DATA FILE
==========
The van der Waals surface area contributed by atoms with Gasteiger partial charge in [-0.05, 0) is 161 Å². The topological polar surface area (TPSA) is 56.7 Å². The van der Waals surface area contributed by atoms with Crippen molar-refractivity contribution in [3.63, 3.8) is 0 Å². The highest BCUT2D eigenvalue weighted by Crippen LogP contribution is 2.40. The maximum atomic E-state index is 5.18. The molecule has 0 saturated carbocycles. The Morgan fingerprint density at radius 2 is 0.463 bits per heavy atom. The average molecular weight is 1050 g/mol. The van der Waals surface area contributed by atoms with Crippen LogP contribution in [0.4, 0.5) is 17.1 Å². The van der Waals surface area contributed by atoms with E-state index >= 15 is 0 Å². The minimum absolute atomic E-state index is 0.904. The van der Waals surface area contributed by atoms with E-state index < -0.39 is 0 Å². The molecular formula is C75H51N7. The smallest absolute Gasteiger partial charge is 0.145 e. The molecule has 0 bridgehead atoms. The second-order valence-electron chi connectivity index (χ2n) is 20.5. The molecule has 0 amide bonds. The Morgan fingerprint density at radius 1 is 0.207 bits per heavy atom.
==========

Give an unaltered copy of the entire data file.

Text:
The van der Waals surface area contributed by atoms with Gasteiger partial charge in [-0.05, 0) is 161 Å². The topological polar surface area (TPSA) is 56.7 Å². The van der Waals surface area contributed by atoms with Crippen molar-refractivity contribution in [3.63, 3.8) is 0 Å². The highest BCUT2D eigenvalue weighted by Crippen LogP contribution is 2.40. The maximum atomic E-state index is 5.18. The molecule has 0 saturated carbocycles. The Morgan fingerprint density at radius 2 is 0.463 bits per heavy atom. The average molecular weight is 1050 g/mol. The van der Waals surface area contributed by atoms with Crippen LogP contribution in [0.4, 0.5) is 17.1 Å². The van der Waals surface area contributed by atoms with E-state index >= 15 is 0 Å². The minimum absolute atomic E-state index is 0.904. The van der Waals surface area contributed by atoms with E-state index < -0.39 is 0 Å². The molecular formula is C75H51N7. The smallest absolute Gasteiger partial charge is 0.145 e. The molecule has 0 bridgehead atoms. The second-order valence-electron chi connectivity index (χ2n) is 20.5. The molecule has 0 amide bonds. The Morgan fingerprint density at radius 1 is 0.207 bits per heavy atom.